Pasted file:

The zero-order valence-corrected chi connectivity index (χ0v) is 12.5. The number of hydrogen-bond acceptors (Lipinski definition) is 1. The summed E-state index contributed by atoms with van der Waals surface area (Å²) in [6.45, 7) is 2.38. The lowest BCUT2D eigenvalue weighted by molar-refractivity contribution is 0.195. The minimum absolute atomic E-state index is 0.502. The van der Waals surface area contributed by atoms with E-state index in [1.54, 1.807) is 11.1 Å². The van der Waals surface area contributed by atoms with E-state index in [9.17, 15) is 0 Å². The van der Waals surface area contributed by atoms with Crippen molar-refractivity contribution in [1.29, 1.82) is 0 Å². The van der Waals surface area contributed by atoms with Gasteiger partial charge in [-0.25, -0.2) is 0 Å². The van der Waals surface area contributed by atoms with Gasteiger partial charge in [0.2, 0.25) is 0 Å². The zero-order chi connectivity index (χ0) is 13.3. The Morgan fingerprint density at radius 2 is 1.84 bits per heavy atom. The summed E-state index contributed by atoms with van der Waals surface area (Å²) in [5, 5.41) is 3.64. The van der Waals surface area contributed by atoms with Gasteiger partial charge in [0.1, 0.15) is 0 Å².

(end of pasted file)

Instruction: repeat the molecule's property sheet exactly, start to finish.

The zero-order valence-corrected chi connectivity index (χ0v) is 12.5. The number of hydrogen-bond acceptors (Lipinski definition) is 1. The summed E-state index contributed by atoms with van der Waals surface area (Å²) in [6.45, 7) is 2.38. The lowest BCUT2D eigenvalue weighted by molar-refractivity contribution is 0.195. The minimum absolute atomic E-state index is 0.502. The van der Waals surface area contributed by atoms with E-state index in [1.54, 1.807) is 11.1 Å². The van der Waals surface area contributed by atoms with E-state index in [9.17, 15) is 0 Å². The van der Waals surface area contributed by atoms with Crippen molar-refractivity contribution in [1.29, 1.82) is 0 Å². The van der Waals surface area contributed by atoms with Gasteiger partial charge in [-0.25, -0.2) is 0 Å². The van der Waals surface area contributed by atoms with Gasteiger partial charge in [0.2, 0.25) is 0 Å². The zero-order chi connectivity index (χ0) is 13.3. The Morgan fingerprint density at radius 2 is 1.84 bits per heavy atom. The summed E-state index contributed by atoms with van der Waals surface area (Å²) in [5, 5.41) is 3.64. The van der Waals surface area contributed by atoms with Gasteiger partial charge in [0.1, 0.15) is 0 Å².